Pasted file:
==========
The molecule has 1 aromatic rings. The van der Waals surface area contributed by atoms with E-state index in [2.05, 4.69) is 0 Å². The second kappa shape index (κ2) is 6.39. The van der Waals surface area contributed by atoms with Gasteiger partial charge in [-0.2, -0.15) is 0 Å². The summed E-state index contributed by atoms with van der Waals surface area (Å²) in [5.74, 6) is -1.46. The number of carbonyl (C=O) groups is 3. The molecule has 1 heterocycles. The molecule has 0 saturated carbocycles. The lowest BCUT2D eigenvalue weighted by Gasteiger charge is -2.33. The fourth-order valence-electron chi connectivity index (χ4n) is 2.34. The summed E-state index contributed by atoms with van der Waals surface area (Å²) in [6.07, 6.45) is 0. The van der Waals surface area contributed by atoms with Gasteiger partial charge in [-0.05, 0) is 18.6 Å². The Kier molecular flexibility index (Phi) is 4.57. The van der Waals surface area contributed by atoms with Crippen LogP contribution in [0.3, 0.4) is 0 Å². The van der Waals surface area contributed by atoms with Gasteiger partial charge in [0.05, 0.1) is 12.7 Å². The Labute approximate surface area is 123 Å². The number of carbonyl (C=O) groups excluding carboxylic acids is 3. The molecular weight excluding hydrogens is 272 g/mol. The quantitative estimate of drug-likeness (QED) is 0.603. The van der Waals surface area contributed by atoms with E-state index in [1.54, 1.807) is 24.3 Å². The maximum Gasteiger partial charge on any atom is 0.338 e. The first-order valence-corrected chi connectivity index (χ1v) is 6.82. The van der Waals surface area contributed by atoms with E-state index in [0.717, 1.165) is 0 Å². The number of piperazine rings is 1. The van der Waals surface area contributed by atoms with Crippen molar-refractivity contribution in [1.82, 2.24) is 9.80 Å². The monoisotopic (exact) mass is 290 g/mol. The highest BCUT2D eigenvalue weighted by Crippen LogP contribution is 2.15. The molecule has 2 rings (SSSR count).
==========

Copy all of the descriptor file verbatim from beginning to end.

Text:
The molecule has 1 aromatic rings. The van der Waals surface area contributed by atoms with E-state index in [2.05, 4.69) is 0 Å². The second kappa shape index (κ2) is 6.39. The van der Waals surface area contributed by atoms with Gasteiger partial charge in [-0.2, -0.15) is 0 Å². The summed E-state index contributed by atoms with van der Waals surface area (Å²) in [5.74, 6) is -1.46. The number of carbonyl (C=O) groups is 3. The molecule has 1 heterocycles. The molecule has 0 saturated carbocycles. The lowest BCUT2D eigenvalue weighted by Gasteiger charge is -2.33. The fourth-order valence-electron chi connectivity index (χ4n) is 2.34. The summed E-state index contributed by atoms with van der Waals surface area (Å²) in [6.07, 6.45) is 0. The van der Waals surface area contributed by atoms with Gasteiger partial charge in [-0.05, 0) is 18.6 Å². The Kier molecular flexibility index (Phi) is 4.57. The van der Waals surface area contributed by atoms with Crippen LogP contribution in [0.3, 0.4) is 0 Å². The van der Waals surface area contributed by atoms with Gasteiger partial charge in [0.05, 0.1) is 12.7 Å². The Labute approximate surface area is 123 Å². The number of carbonyl (C=O) groups excluding carboxylic acids is 3. The molecular weight excluding hydrogens is 272 g/mol. The quantitative estimate of drug-likeness (QED) is 0.603. The van der Waals surface area contributed by atoms with E-state index in [1.54, 1.807) is 24.3 Å². The maximum Gasteiger partial charge on any atom is 0.338 e. The first-order valence-corrected chi connectivity index (χ1v) is 6.82. The van der Waals surface area contributed by atoms with E-state index in [0.717, 1.165) is 0 Å². The number of piperazine rings is 1. The van der Waals surface area contributed by atoms with Crippen molar-refractivity contribution in [1.82, 2.24) is 9.80 Å². The monoisotopic (exact) mass is 290 g/mol. The highest BCUT2D eigenvalue weighted by Crippen LogP contribution is 2.15. The molecule has 2 rings (SSSR count).